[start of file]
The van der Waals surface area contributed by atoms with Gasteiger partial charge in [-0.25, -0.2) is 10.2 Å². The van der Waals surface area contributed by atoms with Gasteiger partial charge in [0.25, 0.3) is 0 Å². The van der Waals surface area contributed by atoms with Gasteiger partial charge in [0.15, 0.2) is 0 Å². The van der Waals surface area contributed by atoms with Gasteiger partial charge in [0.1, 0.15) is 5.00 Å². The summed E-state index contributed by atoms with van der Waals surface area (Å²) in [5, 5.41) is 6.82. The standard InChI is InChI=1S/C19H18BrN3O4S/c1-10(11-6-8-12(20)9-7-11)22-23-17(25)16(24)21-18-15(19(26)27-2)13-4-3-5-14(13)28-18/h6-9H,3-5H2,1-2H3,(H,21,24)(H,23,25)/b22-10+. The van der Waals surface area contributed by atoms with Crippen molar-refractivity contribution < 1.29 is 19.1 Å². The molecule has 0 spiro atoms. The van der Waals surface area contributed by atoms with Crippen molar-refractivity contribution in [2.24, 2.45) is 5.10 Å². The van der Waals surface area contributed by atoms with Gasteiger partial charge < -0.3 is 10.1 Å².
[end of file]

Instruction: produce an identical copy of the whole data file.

The van der Waals surface area contributed by atoms with Gasteiger partial charge in [-0.25, -0.2) is 10.2 Å². The van der Waals surface area contributed by atoms with Gasteiger partial charge in [0.25, 0.3) is 0 Å². The van der Waals surface area contributed by atoms with Gasteiger partial charge in [0.15, 0.2) is 0 Å². The van der Waals surface area contributed by atoms with Gasteiger partial charge in [0.1, 0.15) is 5.00 Å². The summed E-state index contributed by atoms with van der Waals surface area (Å²) in [5, 5.41) is 6.82. The standard InChI is InChI=1S/C19H18BrN3O4S/c1-10(11-6-8-12(20)9-7-11)22-23-17(25)16(24)21-18-15(19(26)27-2)13-4-3-5-14(13)28-18/h6-9H,3-5H2,1-2H3,(H,21,24)(H,23,25)/b22-10+. The van der Waals surface area contributed by atoms with Crippen molar-refractivity contribution < 1.29 is 19.1 Å². The molecule has 0 spiro atoms. The van der Waals surface area contributed by atoms with Crippen molar-refractivity contribution in [2.24, 2.45) is 5.10 Å². The van der Waals surface area contributed by atoms with Gasteiger partial charge < -0.3 is 10.1 Å².